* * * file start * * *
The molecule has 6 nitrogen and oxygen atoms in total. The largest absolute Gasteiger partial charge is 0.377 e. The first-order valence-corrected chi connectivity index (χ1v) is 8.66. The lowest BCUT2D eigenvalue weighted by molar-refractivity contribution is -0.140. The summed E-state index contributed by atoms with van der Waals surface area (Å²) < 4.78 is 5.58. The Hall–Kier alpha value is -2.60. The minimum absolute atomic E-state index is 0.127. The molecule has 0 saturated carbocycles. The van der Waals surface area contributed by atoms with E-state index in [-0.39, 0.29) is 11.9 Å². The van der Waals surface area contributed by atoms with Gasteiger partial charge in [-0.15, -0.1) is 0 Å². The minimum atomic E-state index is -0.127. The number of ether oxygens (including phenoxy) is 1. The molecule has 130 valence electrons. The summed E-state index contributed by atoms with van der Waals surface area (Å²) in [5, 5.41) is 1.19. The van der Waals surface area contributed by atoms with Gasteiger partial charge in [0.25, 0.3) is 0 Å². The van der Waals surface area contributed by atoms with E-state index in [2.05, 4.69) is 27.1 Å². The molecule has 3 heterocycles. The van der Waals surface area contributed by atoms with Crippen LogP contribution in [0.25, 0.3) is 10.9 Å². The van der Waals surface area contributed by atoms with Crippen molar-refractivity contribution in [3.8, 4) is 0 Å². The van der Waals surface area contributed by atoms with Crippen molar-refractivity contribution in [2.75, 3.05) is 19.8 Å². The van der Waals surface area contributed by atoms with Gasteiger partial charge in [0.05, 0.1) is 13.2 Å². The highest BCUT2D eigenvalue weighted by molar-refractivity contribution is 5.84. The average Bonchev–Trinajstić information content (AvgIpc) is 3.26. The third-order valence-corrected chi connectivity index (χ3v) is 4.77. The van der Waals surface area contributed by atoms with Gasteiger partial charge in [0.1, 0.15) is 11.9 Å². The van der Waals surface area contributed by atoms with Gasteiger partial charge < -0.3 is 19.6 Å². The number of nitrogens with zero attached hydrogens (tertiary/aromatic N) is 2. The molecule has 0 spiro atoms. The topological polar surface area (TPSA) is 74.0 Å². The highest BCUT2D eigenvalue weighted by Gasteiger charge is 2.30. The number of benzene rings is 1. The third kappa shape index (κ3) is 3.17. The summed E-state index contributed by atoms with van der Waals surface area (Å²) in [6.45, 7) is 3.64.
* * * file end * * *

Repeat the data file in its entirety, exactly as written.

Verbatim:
The molecule has 6 nitrogen and oxygen atoms in total. The largest absolute Gasteiger partial charge is 0.377 e. The first-order valence-corrected chi connectivity index (χ1v) is 8.66. The lowest BCUT2D eigenvalue weighted by molar-refractivity contribution is -0.140. The summed E-state index contributed by atoms with van der Waals surface area (Å²) < 4.78 is 5.58. The Hall–Kier alpha value is -2.60. The minimum absolute atomic E-state index is 0.127. The molecule has 0 saturated carbocycles. The van der Waals surface area contributed by atoms with E-state index in [-0.39, 0.29) is 11.9 Å². The van der Waals surface area contributed by atoms with Gasteiger partial charge in [-0.15, -0.1) is 0 Å². The minimum atomic E-state index is -0.127. The number of ether oxygens (including phenoxy) is 1. The molecule has 130 valence electrons. The summed E-state index contributed by atoms with van der Waals surface area (Å²) in [5, 5.41) is 1.19. The van der Waals surface area contributed by atoms with Gasteiger partial charge in [0.25, 0.3) is 0 Å². The van der Waals surface area contributed by atoms with E-state index in [2.05, 4.69) is 27.1 Å². The molecule has 3 heterocycles. The van der Waals surface area contributed by atoms with Crippen LogP contribution in [0.25, 0.3) is 10.9 Å². The van der Waals surface area contributed by atoms with Crippen molar-refractivity contribution in [3.8, 4) is 0 Å². The van der Waals surface area contributed by atoms with Crippen molar-refractivity contribution in [2.75, 3.05) is 19.8 Å². The van der Waals surface area contributed by atoms with Gasteiger partial charge in [0.05, 0.1) is 13.2 Å². The highest BCUT2D eigenvalue weighted by molar-refractivity contribution is 5.84. The average Bonchev–Trinajstić information content (AvgIpc) is 3.26. The third-order valence-corrected chi connectivity index (χ3v) is 4.77. The van der Waals surface area contributed by atoms with Gasteiger partial charge in [0.1, 0.15) is 11.9 Å². The van der Waals surface area contributed by atoms with Gasteiger partial charge < -0.3 is 19.6 Å². The number of nitrogens with zero attached hydrogens (tertiary/aromatic N) is 2. The molecule has 0 spiro atoms. The topological polar surface area (TPSA) is 74.0 Å². The highest BCUT2D eigenvalue weighted by Gasteiger charge is 2.30. The number of benzene rings is 1. The third kappa shape index (κ3) is 3.17. The summed E-state index contributed by atoms with van der Waals surface area (Å²) in [6.45, 7) is 3.64.